Gonzales: What took so long?
Silicon Valley News Notes
Gonzo Almost Gets Off
San Jose City Council members wrapped up 2006 business at their final meeting of the year last week while bidding Mayor Ron Gonzales a warm goodbye. They even praised his accomplishments over two terms—without mentioning that they've spent a good part of the past 12 months trying to boot him out of office. In fact, dozens of hours of public decision-making time have passed wrestling with the political dilemma of the year: What do you do with a mayor who's been indicted on felonies for bribery and misusing his public office? Fly thought the answer was obvious: Get him out. That's what Mountain View officials did to former Mayor Mario Ambra in 2002 after a jury found him guilty of misconduct for bullying city staff. It only took former Santa Clara County prosecutor Bill Larsen six months to take Ambra down—on convictions that didn't even amount to crimes. How did he do it? Larsen used an obscure state law that allows for the removal of public officials through a civil indictment called an accusation. He proved the accusation by presenting his case to a grand jury and then pushed it through a Superior Court jury trial. The outcome didn't give Ambra a criminal history, it just ended his political career by forcing him to step down. But Supervising Deputy District Attorney Julius Finkelstein told Fly there's a good reason he didn't take the easiest route by using that law to go after Gonzales: The mayor's secret Norcal deal, made in 2000, didn't come to light until last year, and Finkelstein figured that by the time he got through the legal hoops, Gonzo would already be out of office. At that point, the success of an "accusation" would be meaningless, other than a moral victory. So Finkelstein chose to pursue a criminal indictment with felony charges that could haunt San Jose's former mayor even after he's long gone from City Hall.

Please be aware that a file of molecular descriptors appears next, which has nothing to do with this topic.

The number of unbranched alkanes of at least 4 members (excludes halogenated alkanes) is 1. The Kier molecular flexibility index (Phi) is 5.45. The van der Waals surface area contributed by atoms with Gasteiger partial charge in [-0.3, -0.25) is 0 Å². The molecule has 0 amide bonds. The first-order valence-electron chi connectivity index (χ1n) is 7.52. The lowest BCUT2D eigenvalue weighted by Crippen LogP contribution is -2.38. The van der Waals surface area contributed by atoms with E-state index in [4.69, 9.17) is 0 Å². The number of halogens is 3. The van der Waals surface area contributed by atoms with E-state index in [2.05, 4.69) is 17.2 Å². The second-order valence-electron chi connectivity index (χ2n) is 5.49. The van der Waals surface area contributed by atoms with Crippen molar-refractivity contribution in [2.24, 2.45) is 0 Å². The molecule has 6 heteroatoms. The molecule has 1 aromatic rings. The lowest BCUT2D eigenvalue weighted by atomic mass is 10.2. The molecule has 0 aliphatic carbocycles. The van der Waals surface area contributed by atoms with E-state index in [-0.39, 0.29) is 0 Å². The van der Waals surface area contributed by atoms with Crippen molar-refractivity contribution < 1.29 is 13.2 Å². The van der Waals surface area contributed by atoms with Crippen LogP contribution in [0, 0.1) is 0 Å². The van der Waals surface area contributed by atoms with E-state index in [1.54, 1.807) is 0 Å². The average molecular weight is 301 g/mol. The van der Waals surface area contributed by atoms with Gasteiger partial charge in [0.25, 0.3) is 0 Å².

Comcast lobbyist Eddie Garcia came out ahead at Thursday's rambunctious East Side Union High School District board meeting. In a public interview and selection process that dragged on for five hours, the friend and favorite of current trustee George Shirakawa won the spot to replace outgoing trustee Craig Mann. He vied against former teacher and Mann-supported Barbara Boone (who hoped to represent the African American community), Darcie Green (a staffer for state assembly member and former East Side Superintendent Joe Coto) and San Jose planning commissioner Sharon Godbolt. But after all the open speculation, critics complained that the special board meeting was a waste of time spent choosing a candidate that had supposedly been picked behind closed doors. Was Garcia a shoo-in because of his close relationship with Shirakawa? The two both work as lobbyists during the day and serve as administrators for the Mexican Heritage Plaza. Shirakawa ran a television ad (unusual for this kind of race) for his recent East Side re-election campaign with Comcast—the company Garcia represents. Cynics wondered if the trustee landed a discounted (or complimentary) cable commercial, but Shirakawa told Fly that his agent negotiated the ad with a separate Comcast department. "I wouldn't say I'm his biggest supporter," Shirakawa said, downplaying his connection to Garcia. "I definitely say Eddie is the most qualified candidate to be appointed; I know what you're getting at, in trying to find some conflict of interest between me and Eddie." Meanwhile, J. Manuel Herrera, the East Side board president, dismisses the alleged Garcia/Shirakawa affair. "Everybody's always theorizing like this," Herrera told Fly. "There are people who want to see things when things are not necessarily there. The whole political system is shot through and through with back-scratching arrangements." Tell us something we don't know.